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S
E
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N
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S
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S
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N
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A
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B
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R
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N
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R
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O
A
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A
D
A
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P
T
E
D
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C
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R
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H
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64
D
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L
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S
© 2018, The New York TimesNo. 0223 ( 24,944 )
Across
1
Matchmaking services? : DNALABS
8
Co-star of "The Office" who played Ryan Howard : BJNOVAK
15
In a classic form of diamond : ROSECUT
16
Victor's gloating cry : YOULOSE
17
Rust : OXIDATE
18
Technophobe : LUDDITE
19
They may be fluid: Abbr. : OZS
20
Banished : INEXILE
22
Smidgen : DAB
23
Shepherd's pie ingredients : PEAS
25
Venture a view : OPINE
26
Miss : GIRL
27
Radiates : EMITS
29
"No ___ can live forever": Martin Luther King Jr. : LIE
30
Street hustler's game : MONTE
31
Many a corny pun : DADJOKE
33
Bravado : SWAGGER
35
Lord Tennyson's "The Eagle," e.g. : ODE
36
Shaker's cry? : BRR
37
Speed of sound : MACHONE
41
Baker's shortcut : CAKEMIX
45
Certain Bedouin : OMANI
46
Aladdin's simian sidekick : ABU
48
Looks : SEEMS
49
Defeats by a hair : NIPS
50
Dumps : STIES
52
Auto parts giant : NAPA
53
"The enemy of ___ is the absence of limitations": Orson Welles : ART
54
Vehicle used by the police to catch thieves : BAITCAR
56
"Delta of Venus" author : NIN
57
Mob law? : RICOACT
59
Like many screenplays : ADAPTED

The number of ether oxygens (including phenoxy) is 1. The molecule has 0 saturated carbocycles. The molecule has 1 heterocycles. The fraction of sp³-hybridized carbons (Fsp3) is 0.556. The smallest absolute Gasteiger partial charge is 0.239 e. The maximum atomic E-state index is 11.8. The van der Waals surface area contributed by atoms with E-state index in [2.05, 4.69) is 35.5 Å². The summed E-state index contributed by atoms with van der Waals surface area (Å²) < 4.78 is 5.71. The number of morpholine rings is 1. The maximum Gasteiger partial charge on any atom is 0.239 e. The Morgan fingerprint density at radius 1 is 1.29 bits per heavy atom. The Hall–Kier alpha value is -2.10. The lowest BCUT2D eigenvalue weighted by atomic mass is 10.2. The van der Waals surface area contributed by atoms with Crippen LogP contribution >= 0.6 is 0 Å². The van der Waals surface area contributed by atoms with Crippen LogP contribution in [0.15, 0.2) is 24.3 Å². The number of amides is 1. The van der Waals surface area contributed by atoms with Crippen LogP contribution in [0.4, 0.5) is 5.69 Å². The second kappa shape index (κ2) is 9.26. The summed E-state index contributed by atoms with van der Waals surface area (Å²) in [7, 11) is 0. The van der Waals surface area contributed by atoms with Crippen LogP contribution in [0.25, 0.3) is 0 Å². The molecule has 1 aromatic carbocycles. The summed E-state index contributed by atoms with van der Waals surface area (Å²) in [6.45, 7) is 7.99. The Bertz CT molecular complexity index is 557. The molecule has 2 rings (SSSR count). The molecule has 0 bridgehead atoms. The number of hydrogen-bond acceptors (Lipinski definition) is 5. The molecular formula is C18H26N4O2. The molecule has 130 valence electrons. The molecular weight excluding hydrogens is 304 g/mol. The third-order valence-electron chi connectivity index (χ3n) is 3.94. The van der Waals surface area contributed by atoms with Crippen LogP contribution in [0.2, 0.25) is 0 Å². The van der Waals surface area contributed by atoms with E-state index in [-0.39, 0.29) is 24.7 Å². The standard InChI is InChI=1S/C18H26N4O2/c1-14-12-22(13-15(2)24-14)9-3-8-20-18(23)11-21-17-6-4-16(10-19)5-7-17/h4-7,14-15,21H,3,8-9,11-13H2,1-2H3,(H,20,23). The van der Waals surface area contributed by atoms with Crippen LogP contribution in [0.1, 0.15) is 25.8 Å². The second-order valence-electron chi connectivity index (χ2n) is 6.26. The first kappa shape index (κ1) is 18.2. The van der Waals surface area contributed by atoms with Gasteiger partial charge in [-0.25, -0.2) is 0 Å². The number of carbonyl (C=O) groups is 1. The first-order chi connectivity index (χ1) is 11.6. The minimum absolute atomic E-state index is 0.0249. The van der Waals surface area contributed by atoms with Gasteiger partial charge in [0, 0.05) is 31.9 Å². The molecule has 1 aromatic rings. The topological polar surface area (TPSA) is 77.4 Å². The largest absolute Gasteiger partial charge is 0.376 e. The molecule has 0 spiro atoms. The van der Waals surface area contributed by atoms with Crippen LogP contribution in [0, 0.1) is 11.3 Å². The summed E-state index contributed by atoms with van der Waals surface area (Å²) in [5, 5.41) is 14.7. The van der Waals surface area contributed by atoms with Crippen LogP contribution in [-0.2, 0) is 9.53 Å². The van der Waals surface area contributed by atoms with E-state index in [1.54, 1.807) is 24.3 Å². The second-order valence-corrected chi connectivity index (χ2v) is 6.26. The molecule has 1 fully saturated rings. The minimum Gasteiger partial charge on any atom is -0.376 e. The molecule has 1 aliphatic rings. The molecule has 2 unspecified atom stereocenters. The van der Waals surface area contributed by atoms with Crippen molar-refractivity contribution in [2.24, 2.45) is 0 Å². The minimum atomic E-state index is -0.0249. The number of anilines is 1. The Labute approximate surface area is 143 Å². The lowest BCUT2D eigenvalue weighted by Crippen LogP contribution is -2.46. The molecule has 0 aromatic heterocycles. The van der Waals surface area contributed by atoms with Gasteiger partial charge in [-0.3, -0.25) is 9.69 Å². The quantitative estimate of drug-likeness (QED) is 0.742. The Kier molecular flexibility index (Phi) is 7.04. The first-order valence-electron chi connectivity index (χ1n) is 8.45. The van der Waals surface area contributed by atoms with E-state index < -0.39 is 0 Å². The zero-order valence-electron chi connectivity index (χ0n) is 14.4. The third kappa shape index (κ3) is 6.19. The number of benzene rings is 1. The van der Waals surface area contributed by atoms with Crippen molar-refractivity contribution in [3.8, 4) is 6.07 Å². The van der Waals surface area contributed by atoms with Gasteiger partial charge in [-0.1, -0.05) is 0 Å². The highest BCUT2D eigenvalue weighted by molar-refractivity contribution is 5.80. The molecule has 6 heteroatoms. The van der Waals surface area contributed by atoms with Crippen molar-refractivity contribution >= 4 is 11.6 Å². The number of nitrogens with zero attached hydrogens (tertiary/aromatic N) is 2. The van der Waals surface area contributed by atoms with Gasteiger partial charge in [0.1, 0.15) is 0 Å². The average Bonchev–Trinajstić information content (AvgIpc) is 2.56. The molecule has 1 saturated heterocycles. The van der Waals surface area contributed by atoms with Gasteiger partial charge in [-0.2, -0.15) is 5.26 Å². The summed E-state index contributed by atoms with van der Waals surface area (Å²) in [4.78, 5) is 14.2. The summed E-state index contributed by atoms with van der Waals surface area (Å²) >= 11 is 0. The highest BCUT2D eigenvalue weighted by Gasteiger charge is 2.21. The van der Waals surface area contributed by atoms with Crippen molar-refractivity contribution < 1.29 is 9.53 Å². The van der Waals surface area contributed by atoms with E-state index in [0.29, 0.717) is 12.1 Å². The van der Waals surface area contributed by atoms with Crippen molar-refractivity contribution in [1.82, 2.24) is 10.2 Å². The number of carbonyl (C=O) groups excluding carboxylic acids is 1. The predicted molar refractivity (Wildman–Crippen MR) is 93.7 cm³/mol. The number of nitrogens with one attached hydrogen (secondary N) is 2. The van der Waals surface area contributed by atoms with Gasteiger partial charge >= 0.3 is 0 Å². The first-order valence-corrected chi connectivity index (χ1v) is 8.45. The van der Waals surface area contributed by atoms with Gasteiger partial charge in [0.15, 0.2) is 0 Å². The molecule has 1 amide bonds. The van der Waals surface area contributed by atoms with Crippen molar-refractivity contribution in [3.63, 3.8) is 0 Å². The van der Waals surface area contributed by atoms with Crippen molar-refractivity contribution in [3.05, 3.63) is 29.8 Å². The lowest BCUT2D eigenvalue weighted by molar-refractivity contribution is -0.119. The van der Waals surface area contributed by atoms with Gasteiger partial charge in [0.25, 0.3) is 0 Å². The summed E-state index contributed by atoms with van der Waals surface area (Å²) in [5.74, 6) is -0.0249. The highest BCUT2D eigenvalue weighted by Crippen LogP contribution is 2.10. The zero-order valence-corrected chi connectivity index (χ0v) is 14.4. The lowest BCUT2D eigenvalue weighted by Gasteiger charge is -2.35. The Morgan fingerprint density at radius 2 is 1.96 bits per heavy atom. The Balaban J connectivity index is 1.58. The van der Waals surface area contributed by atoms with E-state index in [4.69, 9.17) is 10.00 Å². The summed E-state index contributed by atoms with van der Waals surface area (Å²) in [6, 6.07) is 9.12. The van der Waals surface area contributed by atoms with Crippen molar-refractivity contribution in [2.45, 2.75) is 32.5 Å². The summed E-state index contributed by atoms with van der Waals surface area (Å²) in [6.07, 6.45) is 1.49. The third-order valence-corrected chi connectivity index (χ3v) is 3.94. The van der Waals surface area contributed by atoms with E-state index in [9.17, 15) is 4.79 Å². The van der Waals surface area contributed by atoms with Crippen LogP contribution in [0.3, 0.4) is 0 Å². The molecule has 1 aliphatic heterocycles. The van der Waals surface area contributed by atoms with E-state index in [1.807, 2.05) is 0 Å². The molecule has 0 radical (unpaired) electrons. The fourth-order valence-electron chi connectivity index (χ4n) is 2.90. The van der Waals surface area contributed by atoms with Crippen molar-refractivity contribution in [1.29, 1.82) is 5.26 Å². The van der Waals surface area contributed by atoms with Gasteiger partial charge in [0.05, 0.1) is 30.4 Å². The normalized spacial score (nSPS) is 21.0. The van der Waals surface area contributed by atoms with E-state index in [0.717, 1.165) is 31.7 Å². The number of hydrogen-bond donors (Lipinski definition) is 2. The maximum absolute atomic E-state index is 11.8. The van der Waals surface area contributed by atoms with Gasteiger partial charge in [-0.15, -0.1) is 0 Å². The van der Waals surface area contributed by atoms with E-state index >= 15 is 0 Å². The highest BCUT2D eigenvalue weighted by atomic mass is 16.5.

61
"The Call of ___" (short story by H. P. Lovecraft) : CTHULHU
62
Creamy Italian dish : RISOTTO
63
Colorful display in a weather report : HEATMAP
64
Places in the field : DEPLOYS
Down
1
Slumped : DROOPED
2
Cream in a cobalt blue jar : NOXZEMA
3
"Once again ..." : ASISAID
4
Trailblazed : LED
5
Four-letter fruit pronounced in three syllables : ACAI
6
"Au contraire ..." : BUTNO
7
The point of church above all? : STEEPLE
8
Ghostwriters lack them : BYLINES
9
Unit of energy : JOULE
10
Like Rodin's "The Thinker" : NUDE
11
Dated : OLD
12
Rendering useless : VOIDING
13
Phoenician goddess of fertility : ASTARTE
14
Snack company that's a subsidiary of Kellogg's : KEEBLER
21
Top part of a face : XII
24
Capital of Newfoundland and Labrador : STJOHNS
26
Reduce one's carbon footprint : GOGREEN
28
Copycat's comment : SODOI
30
Targets : MARKS
32
Comprehension : KEN
34
Ring letters : WBA
37
One referred to as "the crown" : MONARCH
38
"You all agree with me, yes?," in one word : AMIRITE
39
Modern screen test : CAPTCHA
40
Savor the praise : EATITUP
41
Stage holdup? : CUECARD
42
Had it in mind : MEANTTO
43
Sacrilege : IMPIETY
44
Tic-tac-toe plays : XSANDOS
47
Smidgen : BIT
50
___ Baron Cohen, player of Borat : SACHA
51
Title woman of a Beatles song : SADIE
54
Lip ___ : BALM
55
Scrape : RASP
58
Published : OUT
60
Party person, for short : POL

Answer summary: 4 unique to this puzzle, 1 debuted here and reused later.

Found bugs or have suggestions?